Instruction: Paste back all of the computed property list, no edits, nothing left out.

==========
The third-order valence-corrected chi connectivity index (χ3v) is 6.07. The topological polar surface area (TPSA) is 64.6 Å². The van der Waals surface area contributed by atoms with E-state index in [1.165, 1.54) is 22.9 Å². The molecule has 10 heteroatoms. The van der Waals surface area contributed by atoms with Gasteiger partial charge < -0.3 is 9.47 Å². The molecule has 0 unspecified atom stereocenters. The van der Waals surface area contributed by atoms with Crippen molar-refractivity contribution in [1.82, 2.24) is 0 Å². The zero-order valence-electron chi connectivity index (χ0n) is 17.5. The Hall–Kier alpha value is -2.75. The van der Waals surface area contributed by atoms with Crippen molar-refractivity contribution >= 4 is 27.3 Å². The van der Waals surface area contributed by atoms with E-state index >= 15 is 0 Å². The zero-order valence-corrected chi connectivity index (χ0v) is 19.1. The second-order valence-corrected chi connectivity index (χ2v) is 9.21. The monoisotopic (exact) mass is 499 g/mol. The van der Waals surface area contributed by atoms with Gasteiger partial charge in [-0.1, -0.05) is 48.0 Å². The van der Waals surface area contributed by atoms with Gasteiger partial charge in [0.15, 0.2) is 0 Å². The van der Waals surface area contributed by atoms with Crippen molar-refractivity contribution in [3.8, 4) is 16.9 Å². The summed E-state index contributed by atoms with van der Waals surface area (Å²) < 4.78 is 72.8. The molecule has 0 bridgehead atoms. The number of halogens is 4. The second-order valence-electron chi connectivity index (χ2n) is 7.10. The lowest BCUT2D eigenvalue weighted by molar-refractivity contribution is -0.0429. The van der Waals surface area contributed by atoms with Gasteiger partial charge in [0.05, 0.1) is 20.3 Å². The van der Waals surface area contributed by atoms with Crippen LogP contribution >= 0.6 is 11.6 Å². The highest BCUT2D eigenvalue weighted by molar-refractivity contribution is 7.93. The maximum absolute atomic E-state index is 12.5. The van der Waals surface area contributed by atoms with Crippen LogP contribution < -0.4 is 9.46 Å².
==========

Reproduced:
The third-order valence-corrected chi connectivity index (χ3v) is 6.07. The topological polar surface area (TPSA) is 64.6 Å². The van der Waals surface area contributed by atoms with E-state index in [1.165, 1.54) is 22.9 Å². The molecule has 10 heteroatoms. The van der Waals surface area contributed by atoms with Gasteiger partial charge < -0.3 is 9.47 Å². The molecule has 0 unspecified atom stereocenters. The van der Waals surface area contributed by atoms with Crippen molar-refractivity contribution in [1.82, 2.24) is 0 Å². The zero-order valence-electron chi connectivity index (χ0n) is 17.5. The Hall–Kier alpha value is -2.75. The van der Waals surface area contributed by atoms with Crippen molar-refractivity contribution >= 4 is 27.3 Å². The van der Waals surface area contributed by atoms with E-state index >= 15 is 0 Å². The zero-order valence-corrected chi connectivity index (χ0v) is 19.1. The second-order valence-corrected chi connectivity index (χ2v) is 9.21. The monoisotopic (exact) mass is 499 g/mol. The van der Waals surface area contributed by atoms with Gasteiger partial charge in [-0.1, -0.05) is 48.0 Å². The van der Waals surface area contributed by atoms with Gasteiger partial charge in [0.15, 0.2) is 0 Å². The van der Waals surface area contributed by atoms with Crippen molar-refractivity contribution in [3.8, 4) is 16.9 Å². The summed E-state index contributed by atoms with van der Waals surface area (Å²) < 4.78 is 72.8. The molecule has 0 bridgehead atoms. The number of halogens is 4. The second-order valence-electron chi connectivity index (χ2n) is 7.10. The lowest BCUT2D eigenvalue weighted by molar-refractivity contribution is -0.0429. The van der Waals surface area contributed by atoms with Gasteiger partial charge in [0.05, 0.1) is 20.3 Å². The van der Waals surface area contributed by atoms with Crippen LogP contribution >= 0.6 is 11.6 Å². The highest BCUT2D eigenvalue weighted by molar-refractivity contribution is 7.93. The maximum absolute atomic E-state index is 12.5. The van der Waals surface area contributed by atoms with Crippen LogP contribution < -0.4 is 9.46 Å².